The holiday-industrial complex that props up Valentine's Day has little use for specificity. (Readers without children may be shocked to discover that Dora the Explorer and Mater from "Cars" harbor virtually identical views on romance, at least as presented on kids' paper valentines.)
As a form, though, the love song continues to offer nearly infinite room for the precise details of love as it's lived. In that spirit, here's a Valentine's Day playlist filled not simply with the best love songs (whatever that means), but with some of those that take a more particular stance.
The Best Love Song About a Heartbroken Guy Raging Against the Machine
T-Pain, "Default Picture"
The unofficial king of Auto-Tune takes his obsession with technology to appealing new heights in this cut from last year's sorely underrated "Revolver." The setup is simple: T-Pain falls for a woman based on her Twitter avatar, then describes the agony of unrequited love in the age of social media. ("Am I bothering you?" he asks at one point, "Should I be un-following you?") Yet the emotion T-Pain wrings from the ubiquitous vocal-processing software is anything but easy; indeed, Auto-Tune's android-like qualities paradoxically increase the desperation in T-Pain's voice, adding yet another layer of outsider-looking-in. The result is a perfect marriage of form and function.
The Best Love Song in Which a Guy Changes His Mind About Birth Control
R. Kelly, Tyrese, Robin Thicke, The-Dream, "Pregnant"
In this all-star R&B slow jam -- the six-minute finale of Kelly's 2009 "Untitled" album -- we're told of a man with no appetite for commitment: "See, I'm a player, so I ain't trying to take her on no dates," Kelly sings right at the outset. One night at the club, though, he finds himself bewitched by a woman with "an unbelievable booty," and before he knows it he's asking her to "put them pills on chill"; meetings with a Realtor soon follow, as do promises of shopping sprees (presumably at A Pea in the Pod) and a transformed attitude about love. "Around the world, in and out of clubs, hanging with chicks," Thicke recalls of the bad old days, "And I don't see nothing wrong with having a kid." (Warning: The song, which is here, contains a bad word.)
The Best Love Song in Which the Object of the Singer's Affection Is Readily Available for Purchase at 7-Eleven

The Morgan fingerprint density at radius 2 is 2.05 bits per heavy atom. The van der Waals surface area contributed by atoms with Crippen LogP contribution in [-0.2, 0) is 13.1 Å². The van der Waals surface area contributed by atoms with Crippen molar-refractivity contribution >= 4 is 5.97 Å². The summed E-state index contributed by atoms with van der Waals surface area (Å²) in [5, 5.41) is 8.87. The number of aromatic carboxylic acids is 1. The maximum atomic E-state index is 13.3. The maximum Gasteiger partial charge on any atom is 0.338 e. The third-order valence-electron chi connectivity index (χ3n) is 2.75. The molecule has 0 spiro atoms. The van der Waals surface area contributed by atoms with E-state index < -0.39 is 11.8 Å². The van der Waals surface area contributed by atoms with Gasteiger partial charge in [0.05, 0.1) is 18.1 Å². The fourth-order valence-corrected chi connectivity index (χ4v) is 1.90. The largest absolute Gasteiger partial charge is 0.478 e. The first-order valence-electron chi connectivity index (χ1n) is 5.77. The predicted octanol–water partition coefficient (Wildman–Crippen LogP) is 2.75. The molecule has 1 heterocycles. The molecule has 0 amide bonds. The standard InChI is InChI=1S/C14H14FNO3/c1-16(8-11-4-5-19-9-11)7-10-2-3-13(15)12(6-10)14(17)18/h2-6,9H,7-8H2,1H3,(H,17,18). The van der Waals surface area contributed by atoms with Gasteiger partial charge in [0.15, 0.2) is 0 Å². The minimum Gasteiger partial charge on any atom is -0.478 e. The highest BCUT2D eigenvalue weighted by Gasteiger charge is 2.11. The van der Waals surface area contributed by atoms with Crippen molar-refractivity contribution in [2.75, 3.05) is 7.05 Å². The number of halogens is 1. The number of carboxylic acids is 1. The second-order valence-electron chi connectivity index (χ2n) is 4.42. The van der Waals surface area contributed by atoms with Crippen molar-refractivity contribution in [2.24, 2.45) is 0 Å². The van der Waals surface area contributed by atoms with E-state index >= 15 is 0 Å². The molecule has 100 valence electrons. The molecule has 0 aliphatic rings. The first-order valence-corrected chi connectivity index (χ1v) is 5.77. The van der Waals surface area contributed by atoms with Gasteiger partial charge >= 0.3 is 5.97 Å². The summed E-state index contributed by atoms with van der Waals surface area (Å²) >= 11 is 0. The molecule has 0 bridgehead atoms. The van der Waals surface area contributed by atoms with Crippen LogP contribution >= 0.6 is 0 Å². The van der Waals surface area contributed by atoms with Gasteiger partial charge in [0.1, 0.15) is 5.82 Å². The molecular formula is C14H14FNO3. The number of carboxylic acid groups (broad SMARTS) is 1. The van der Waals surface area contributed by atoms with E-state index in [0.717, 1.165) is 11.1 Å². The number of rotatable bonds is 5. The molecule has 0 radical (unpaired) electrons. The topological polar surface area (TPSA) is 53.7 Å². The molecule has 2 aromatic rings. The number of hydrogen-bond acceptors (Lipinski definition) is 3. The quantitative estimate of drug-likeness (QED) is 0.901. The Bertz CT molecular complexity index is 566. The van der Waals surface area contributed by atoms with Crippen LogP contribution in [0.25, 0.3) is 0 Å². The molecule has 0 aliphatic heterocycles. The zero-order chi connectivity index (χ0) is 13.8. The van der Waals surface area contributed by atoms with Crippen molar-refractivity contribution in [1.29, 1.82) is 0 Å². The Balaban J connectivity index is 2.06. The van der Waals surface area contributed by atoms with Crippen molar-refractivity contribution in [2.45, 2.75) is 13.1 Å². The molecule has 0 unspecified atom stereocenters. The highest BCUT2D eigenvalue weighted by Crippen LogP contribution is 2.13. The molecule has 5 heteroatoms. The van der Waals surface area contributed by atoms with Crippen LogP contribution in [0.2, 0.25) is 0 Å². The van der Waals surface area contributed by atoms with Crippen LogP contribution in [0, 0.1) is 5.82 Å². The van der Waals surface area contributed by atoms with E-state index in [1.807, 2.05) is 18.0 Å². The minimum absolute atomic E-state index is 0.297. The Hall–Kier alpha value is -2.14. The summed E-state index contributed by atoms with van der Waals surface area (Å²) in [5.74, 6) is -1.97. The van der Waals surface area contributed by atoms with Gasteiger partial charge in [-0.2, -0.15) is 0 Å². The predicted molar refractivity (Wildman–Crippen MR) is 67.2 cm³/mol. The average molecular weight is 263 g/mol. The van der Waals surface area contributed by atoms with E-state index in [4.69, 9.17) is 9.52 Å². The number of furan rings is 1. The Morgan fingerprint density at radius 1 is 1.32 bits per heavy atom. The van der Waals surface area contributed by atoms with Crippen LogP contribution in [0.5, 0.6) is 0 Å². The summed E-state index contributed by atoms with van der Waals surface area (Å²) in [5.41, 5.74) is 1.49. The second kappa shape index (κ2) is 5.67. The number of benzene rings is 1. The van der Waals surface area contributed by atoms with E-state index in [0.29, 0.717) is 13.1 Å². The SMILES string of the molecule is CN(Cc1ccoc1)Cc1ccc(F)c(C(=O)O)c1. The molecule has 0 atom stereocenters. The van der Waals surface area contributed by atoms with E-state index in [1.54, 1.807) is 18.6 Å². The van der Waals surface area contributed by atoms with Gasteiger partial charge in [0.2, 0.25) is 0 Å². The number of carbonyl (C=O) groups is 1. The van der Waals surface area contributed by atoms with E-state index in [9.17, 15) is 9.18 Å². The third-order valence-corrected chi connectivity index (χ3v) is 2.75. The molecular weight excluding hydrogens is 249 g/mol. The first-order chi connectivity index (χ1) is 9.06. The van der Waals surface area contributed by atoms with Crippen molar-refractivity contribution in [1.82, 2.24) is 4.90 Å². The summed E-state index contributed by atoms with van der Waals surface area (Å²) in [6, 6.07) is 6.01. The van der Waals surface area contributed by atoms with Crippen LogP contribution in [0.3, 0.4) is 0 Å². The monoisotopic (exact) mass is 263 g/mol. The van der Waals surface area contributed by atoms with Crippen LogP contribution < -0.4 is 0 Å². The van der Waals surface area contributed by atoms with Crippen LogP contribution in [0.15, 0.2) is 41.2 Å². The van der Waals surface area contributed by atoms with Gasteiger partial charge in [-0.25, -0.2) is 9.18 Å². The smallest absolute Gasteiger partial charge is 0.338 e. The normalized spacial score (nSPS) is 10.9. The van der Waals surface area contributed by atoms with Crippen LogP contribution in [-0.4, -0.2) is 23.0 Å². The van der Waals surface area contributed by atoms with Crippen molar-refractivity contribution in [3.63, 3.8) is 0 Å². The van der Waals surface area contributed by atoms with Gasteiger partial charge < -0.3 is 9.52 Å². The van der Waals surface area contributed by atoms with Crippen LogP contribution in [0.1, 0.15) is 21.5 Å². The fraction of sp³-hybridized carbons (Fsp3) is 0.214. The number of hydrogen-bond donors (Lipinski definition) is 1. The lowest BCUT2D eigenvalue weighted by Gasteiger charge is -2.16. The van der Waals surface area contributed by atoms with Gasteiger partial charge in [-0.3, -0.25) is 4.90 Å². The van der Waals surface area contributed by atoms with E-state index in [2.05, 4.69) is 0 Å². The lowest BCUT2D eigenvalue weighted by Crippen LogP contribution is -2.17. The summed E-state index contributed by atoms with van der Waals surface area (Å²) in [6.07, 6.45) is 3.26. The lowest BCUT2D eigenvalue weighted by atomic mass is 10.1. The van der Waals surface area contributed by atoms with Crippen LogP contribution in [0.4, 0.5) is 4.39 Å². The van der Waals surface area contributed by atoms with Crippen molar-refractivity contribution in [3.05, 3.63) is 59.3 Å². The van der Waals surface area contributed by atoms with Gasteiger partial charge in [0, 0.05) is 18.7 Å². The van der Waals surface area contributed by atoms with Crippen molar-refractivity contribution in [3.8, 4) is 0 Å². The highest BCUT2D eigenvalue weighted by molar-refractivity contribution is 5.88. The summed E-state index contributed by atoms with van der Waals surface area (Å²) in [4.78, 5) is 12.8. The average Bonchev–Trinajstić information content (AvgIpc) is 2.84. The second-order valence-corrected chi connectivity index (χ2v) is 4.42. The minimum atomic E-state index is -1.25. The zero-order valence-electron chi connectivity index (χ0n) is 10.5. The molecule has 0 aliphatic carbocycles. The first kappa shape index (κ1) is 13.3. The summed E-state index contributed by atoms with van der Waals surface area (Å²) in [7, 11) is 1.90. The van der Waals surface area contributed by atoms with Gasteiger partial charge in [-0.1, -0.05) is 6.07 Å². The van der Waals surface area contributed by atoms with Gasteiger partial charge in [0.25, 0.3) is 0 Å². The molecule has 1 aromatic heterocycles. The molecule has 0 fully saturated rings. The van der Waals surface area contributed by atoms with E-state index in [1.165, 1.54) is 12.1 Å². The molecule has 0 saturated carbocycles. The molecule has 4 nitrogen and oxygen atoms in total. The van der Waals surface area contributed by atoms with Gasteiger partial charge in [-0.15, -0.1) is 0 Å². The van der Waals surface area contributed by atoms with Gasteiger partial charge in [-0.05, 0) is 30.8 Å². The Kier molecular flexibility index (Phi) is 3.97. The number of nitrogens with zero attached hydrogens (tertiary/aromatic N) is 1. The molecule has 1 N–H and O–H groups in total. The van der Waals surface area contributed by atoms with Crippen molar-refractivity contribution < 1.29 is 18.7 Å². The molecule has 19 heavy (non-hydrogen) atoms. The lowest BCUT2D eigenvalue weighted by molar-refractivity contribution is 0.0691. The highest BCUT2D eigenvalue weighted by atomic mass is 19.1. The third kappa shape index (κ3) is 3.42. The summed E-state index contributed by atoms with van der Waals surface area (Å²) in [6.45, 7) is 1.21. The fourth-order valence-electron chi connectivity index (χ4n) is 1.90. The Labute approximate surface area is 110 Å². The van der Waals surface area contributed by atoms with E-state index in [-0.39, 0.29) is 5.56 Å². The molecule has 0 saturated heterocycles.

Toby Keith, "Red Solo Cup"
The tough-talking country star's 2011 album, "Clancy's Tavern," contained some of the gentlest material he's done. But Keith saved his most heartfelt declaration for this spirited string-band hoedown, which recently earned an unlikely airing on "Glee." "I love you, red Solo cup," Keith sings of the disposable drinking vessel, before adoringly outlining its attributes ("You're easy to stack") and rather maturely acknowledging its drawbacks ("You're easy to crack"). Before it's over he's even managed to make using the cup sound like part of being a good American: "In 14 years they are decomposable / And unlike my home they are not foreclosable / Freddie Mac can kiss my" — well, you know.
The Best Love Song in Which the Object of the Singer's Affection Turns Out to Be the Song Itself
Selena Gomez & the Scene, "Love You Like a Love Song"
Like Kylie Minogue's "Can't Get You Out of My Head," the Disney Channel tween star's single compares a great man to a great melody. Or might it be the other way around? "You play through my mind like a symphony," Gomez sings. "There's no way to describe what you do to me." The fun of "Love You Like a Love Song" -- beyond its irresistible electro-disco groove, a typically crafty creation of Mouse House regulars Tim James and Antonina Armato -- is flipping between the two interpretations, imagining Gomez first as a love-struck young lady, then as the world's most glamorous pop critic.
The Best Love Song That Today, at Least, Seems Not About Love
Whitney Houston, “How Will I Know”
Before Saturday afternoon, this up-tempo highlight from Houston's self-titled debut felt like an explosion of pop-soul exuberance. (Consult YouTube for a stunning a cappella version of the tune that showcases the vocal character required of our stars in the pre-T-Pain era.) And of course "How Will I Know" will once again resume that happy mantle: No less than Madonna or Michael Jackson, Houston long ago hit the cultural saturation point at which a star's music becomes bigger than a strict reflection of her circumstance. But in the wake of her death, Houston's sunniest hit now sounds washed with melancholy, the words describing an innocent uncertainty that's turned all too definite. Handle with care.
-- Mikael Wood
Photos: Clockwise, Whitney Houston (1986); R. Kelly; Toby Keith. Credits: Clockwise, Associated Press; Los Angeles Times; Myung J. Chun / Los Angeles Times